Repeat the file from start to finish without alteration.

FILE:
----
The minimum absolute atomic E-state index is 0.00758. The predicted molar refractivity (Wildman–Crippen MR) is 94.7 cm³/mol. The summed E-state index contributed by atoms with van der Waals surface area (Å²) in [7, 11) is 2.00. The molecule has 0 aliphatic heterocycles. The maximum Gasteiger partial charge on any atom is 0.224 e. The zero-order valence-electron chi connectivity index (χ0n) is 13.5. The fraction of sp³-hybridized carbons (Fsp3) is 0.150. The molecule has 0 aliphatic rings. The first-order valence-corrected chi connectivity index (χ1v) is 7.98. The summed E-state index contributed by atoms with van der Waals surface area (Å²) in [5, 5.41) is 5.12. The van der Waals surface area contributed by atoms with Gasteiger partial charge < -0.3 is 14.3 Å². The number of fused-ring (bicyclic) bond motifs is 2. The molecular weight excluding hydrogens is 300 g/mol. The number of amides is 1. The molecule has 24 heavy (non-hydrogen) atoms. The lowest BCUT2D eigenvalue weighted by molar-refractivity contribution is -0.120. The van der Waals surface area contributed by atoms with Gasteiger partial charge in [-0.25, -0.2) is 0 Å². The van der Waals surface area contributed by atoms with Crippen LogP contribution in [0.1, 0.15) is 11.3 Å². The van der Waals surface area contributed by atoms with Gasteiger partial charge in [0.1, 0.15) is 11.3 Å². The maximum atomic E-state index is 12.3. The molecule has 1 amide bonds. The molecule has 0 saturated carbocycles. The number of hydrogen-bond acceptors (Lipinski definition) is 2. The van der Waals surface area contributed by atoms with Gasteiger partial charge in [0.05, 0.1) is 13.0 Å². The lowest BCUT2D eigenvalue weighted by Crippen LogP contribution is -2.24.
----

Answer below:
The minimum absolute atomic E-state index is 0.00758. The predicted molar refractivity (Wildman–Crippen MR) is 94.7 cm³/mol. The summed E-state index contributed by atoms with van der Waals surface area (Å²) in [7, 11) is 2.00. The molecule has 0 aliphatic heterocycles. The maximum Gasteiger partial charge on any atom is 0.224 e. The zero-order valence-electron chi connectivity index (χ0n) is 13.5. The fraction of sp³-hybridized carbons (Fsp3) is 0.150. The molecule has 0 aliphatic rings. The first-order valence-corrected chi connectivity index (χ1v) is 7.98. The summed E-state index contributed by atoms with van der Waals surface area (Å²) in [5, 5.41) is 5.12. The van der Waals surface area contributed by atoms with Gasteiger partial charge < -0.3 is 14.3 Å². The number of fused-ring (bicyclic) bond motifs is 2. The molecular weight excluding hydrogens is 300 g/mol. The number of amides is 1. The molecule has 24 heavy (non-hydrogen) atoms. The lowest BCUT2D eigenvalue weighted by molar-refractivity contribution is -0.120. The van der Waals surface area contributed by atoms with Gasteiger partial charge in [-0.25, -0.2) is 0 Å². The van der Waals surface area contributed by atoms with Crippen LogP contribution in [0.1, 0.15) is 11.3 Å². The van der Waals surface area contributed by atoms with Gasteiger partial charge in [0.1, 0.15) is 11.3 Å². The maximum atomic E-state index is 12.3. The molecule has 1 amide bonds. The molecule has 0 saturated carbocycles. The number of hydrogen-bond acceptors (Lipinski definition) is 2. The van der Waals surface area contributed by atoms with Gasteiger partial charge in [0.05, 0.1) is 13.0 Å². The lowest BCUT2D eigenvalue weighted by Crippen LogP contribution is -2.24.